English RFU to reduce tackle height in junior games for player welfare

Maximum tackle height will be the armpit level for all players Under-9s to Under-18s

Many former rugby players have been diagnosed with permanent brain damage, early onset dementia, depression or symptoms and signs of chronic traumatic encephalopathy, or CTE. File photograph: Dan Mullan/Getty Images

Many former rugby players have been diagnosed with permanent brain damage, early onset dementia, depression or symptoms and signs of chronic traumatic encephalopathy, or CTE. File photograph: Dan Mullan/Getty Images

 

The English Rugby Football Union will change its rule on the height of tackles in junior games next season as part of long-term player-protection plans to reduce concussions in the sport, the governing body said on Monday.

Under the current rules, the maximum height of a tackle in Under-9 to Under-14 games is an imaginary line between the armpits. The maximum height changes to the shoulder level for the Under-15 to Under-18 age group.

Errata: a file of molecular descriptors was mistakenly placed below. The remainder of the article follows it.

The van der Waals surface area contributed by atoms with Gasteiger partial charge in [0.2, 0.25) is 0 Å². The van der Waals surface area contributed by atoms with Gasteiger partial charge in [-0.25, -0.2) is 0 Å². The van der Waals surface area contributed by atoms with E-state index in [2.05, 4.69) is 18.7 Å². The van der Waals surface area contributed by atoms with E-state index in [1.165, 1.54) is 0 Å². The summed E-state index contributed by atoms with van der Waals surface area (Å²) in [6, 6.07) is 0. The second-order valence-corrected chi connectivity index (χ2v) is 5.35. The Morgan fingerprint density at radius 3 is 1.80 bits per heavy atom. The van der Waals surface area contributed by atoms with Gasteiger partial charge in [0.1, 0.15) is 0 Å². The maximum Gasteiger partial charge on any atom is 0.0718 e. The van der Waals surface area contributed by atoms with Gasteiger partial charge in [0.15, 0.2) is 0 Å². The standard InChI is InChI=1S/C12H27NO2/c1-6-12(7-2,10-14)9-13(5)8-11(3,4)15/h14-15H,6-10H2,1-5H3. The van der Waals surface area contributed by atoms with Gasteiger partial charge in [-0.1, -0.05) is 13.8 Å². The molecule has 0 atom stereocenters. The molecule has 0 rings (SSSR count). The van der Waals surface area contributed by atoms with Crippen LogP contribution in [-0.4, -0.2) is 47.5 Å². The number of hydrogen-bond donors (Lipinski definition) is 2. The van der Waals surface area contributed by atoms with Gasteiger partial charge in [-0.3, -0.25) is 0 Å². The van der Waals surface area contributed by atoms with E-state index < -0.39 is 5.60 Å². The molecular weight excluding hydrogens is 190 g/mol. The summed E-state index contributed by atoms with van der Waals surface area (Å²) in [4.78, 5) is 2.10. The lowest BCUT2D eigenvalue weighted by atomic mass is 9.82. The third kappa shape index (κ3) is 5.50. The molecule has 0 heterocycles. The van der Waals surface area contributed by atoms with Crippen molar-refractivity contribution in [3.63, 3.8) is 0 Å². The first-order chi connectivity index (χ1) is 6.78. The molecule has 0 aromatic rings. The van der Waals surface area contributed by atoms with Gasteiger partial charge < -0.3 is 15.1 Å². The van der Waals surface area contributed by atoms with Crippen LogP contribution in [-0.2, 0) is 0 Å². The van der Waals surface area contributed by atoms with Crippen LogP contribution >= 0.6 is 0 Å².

The RFU said that from the 2021-22 campaign, the maximum tackle height will be the armpit level for all players in the age group of Under-9s to Under-18s.

“While the age grade and professional game cannot be realistically compared, the aim of the law change is to further reduce any community game high risk tackle events by taking two heads out of the same ‘air space’,” the RFU said in a statement.

The RFU said it would also trial a law next season to further bring down the height of a tackle to the waist level and also restrict late dipping or leading into contact with the head by the ball career.

The trials would be conducted in 1,200 games at Under-16 to Under-18 levels next season, it said.

Head injuries and concussions and their potential long-term health impact have been in the spotlight in rugby since former players filed a class-action lawsuit against governing bodies including World Rugby alleging a failure to minimise the risks.

Many former rugby players have been diagnosed with permanent brain damage, early onset dementia, depression or symptoms and signs of chronic traumatic encephalopathy, or CTE.

World Rugby, England’s RFU and the Welsh Rugby Union said in a joint statement in December that player safety was their main priority.

“Rugby is a contact sport and while there is an element of risk to playing any sport, rugby takes player welfare extremely seriously and it continues to be our number one priority,” the governing bodies said.

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